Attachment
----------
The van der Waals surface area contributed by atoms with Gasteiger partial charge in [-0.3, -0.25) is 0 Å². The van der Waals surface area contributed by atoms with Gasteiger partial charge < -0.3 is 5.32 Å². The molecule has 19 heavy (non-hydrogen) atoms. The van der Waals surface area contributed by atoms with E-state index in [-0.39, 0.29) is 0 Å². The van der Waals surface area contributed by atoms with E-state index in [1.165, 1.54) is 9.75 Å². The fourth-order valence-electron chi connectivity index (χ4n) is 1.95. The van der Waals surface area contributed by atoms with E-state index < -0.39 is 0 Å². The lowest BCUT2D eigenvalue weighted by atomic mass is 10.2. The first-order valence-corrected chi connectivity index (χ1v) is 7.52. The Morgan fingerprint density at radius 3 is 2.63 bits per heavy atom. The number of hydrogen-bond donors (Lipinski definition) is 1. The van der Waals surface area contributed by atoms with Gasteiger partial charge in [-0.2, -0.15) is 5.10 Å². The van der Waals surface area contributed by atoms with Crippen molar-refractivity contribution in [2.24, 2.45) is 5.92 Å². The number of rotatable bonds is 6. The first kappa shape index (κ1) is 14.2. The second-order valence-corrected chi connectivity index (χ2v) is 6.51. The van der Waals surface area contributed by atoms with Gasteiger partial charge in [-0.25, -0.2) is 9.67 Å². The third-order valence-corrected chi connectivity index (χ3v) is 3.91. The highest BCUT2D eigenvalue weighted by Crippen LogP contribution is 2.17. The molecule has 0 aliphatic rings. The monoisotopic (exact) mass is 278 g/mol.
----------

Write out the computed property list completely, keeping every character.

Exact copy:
The van der Waals surface area contributed by atoms with Gasteiger partial charge in [-0.3, -0.25) is 0 Å². The van der Waals surface area contributed by atoms with Gasteiger partial charge < -0.3 is 5.32 Å². The molecule has 19 heavy (non-hydrogen) atoms. The van der Waals surface area contributed by atoms with E-state index in [-0.39, 0.29) is 0 Å². The van der Waals surface area contributed by atoms with E-state index in [1.165, 1.54) is 9.75 Å². The fourth-order valence-electron chi connectivity index (χ4n) is 1.95. The van der Waals surface area contributed by atoms with E-state index < -0.39 is 0 Å². The lowest BCUT2D eigenvalue weighted by atomic mass is 10.2. The first-order valence-corrected chi connectivity index (χ1v) is 7.52. The Morgan fingerprint density at radius 3 is 2.63 bits per heavy atom. The number of hydrogen-bond donors (Lipinski definition) is 1. The van der Waals surface area contributed by atoms with Gasteiger partial charge in [-0.2, -0.15) is 5.10 Å². The van der Waals surface area contributed by atoms with Crippen molar-refractivity contribution in [2.24, 2.45) is 5.92 Å². The number of rotatable bonds is 6. The first kappa shape index (κ1) is 14.2. The second-order valence-corrected chi connectivity index (χ2v) is 6.51. The van der Waals surface area contributed by atoms with Gasteiger partial charge in [-0.25, -0.2) is 9.67 Å². The third-order valence-corrected chi connectivity index (χ3v) is 3.91. The highest BCUT2D eigenvalue weighted by Crippen LogP contribution is 2.17. The molecule has 0 aliphatic rings. The monoisotopic (exact) mass is 278 g/mol.